The hips, spine and shoulders should all turn (both in the backswing and in the downswing), however they must also move in the correct sequence.
Specificity of training once again plays a major role in warming-up and preparing for your round.
In today’s modern golf swing, PGA & LPGA players sequence their downswings with the turn of their hips first, followed by the turn of the shoulders. This creates separation between the turn of the hips and turn of the shoulders, which helps create a great deal more power to improve distance and direction.
Powercore 360 Rotational Activation Activities
Turning the Hips & Pelvis – The Hip Trainer
Show above is the PC360 Golf Hip Trainer and resistance band being worn for a one minute as the best pre-round activation drill.
As the golf swing movement is performed, the band resists the turn of the hips and pelvis to the golfer’s right, this activates the specific leg, hip and pelvic muscles which need to be used to turn the hips as the golf swing is performed.
As the swing movement continues, the band pulls on the hip trainer, turning the hips in the exact same movements as the actual golf swing.
At the end of the hip turn (in the finish position) the muscles around the hips have reached their end-range. In this position, they may be tight and may be restricting any further turn of the hips.
To improve the ability to turn the hips through impact to a great finish position, try holding this position to stretch tight hip and pelvic muscles.
Band position is now switched to where the band turns of the hips & pelvis in the backswing, stretching muscles around the hips, and requiring many leg & spinal muscles to work to hold a good position of the body as the swing is performed.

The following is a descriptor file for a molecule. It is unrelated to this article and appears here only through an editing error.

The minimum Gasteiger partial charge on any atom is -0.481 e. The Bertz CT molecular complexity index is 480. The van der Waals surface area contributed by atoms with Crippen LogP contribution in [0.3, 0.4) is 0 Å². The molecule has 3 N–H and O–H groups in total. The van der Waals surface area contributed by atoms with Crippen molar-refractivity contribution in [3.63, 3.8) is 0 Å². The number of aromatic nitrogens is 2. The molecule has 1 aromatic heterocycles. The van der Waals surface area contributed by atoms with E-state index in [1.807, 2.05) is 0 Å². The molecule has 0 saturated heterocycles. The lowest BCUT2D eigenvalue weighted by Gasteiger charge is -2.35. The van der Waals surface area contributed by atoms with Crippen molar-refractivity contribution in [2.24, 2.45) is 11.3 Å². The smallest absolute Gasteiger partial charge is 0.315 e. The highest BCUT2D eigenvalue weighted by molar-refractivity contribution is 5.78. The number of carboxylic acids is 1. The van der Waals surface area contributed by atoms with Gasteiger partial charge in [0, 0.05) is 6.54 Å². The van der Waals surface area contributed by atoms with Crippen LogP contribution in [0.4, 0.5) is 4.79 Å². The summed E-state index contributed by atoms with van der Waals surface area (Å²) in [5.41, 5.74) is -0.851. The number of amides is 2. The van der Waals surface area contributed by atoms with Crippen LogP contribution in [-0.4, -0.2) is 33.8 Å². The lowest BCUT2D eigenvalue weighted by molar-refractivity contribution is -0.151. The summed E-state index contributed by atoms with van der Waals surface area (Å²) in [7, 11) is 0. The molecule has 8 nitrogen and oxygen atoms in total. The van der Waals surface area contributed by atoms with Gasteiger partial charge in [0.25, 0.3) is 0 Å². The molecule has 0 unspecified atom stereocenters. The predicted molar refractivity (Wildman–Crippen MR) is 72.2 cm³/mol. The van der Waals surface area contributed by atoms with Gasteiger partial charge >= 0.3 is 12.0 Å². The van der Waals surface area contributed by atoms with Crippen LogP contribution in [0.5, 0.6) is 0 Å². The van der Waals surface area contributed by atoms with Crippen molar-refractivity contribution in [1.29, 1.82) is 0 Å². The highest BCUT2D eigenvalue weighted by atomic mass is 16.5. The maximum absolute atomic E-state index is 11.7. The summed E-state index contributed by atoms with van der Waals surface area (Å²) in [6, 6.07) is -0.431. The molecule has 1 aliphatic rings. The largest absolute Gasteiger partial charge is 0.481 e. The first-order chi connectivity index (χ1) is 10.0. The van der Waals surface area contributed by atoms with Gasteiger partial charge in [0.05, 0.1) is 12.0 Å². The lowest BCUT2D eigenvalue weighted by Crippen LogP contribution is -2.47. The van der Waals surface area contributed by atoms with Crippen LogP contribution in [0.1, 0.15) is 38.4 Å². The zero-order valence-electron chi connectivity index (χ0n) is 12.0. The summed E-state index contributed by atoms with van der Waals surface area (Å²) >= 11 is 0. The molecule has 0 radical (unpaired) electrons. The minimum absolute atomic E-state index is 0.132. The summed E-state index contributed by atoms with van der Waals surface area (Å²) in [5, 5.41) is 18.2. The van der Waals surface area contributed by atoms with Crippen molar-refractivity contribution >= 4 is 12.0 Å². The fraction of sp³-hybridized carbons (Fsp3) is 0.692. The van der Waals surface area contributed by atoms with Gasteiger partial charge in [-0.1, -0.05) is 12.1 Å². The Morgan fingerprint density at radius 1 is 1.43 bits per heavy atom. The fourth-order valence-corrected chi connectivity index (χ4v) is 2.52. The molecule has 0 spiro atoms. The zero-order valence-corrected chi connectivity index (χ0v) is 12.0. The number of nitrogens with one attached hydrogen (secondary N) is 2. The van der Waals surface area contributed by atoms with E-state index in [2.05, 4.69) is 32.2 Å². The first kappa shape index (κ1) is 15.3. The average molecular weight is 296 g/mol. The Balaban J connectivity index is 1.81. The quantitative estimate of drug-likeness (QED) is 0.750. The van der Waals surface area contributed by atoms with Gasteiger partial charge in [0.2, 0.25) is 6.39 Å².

As the swing continues, against the resisted turn of the hips, turn the hips all the way to the finish position. This action activates hip & pelvic muscles and keeps them on for awhile so you can still turn further and easier as you go to the golf course and play your round.
Turning the Spine & Shoulders – The Torso Trainer
The PC360 torso trainer wraps around the bottom of the rib cage. The band resists the turn of the shoulders, to the golfer’s right, which activates the muscles which are responsible for the shoulder turn in the golf backswing. This action immediately improves shoulder turn flexibility, both how far you can turn and the ease of the turn. When activated in this fashion, these muscles will be on for awhile.
Since the rib cage and the shoulders are connected to the thoracic spine, turning the rib cage will turn the shoulders as well.
It’s also important to note that the correct part of the spine that is designed to turn and should be turning in the golf swing is the thoracic spine.
At the finish position, the band is still gently pulling on the torso trainer and helping to improve the turn of the shoulders.
The golf swing is a rotational movement where the hips, thoracic spine and shoulders needs to turn freely if you want to play well. If you want to turn then you need to turn before playing and avoid workouts, exercises and activities that train your body not to turn!
Using the Powercore 360 Golf Hip & Torso Trainers and Resistance Bands, golfer’s can:
- perform golf-specific workouts & warm-up activities
- increase core strength
- increase flexibility to turn the hips, t-spine and shoulders easier
- improve golf swing mechanics
- improve golf performance & play better golf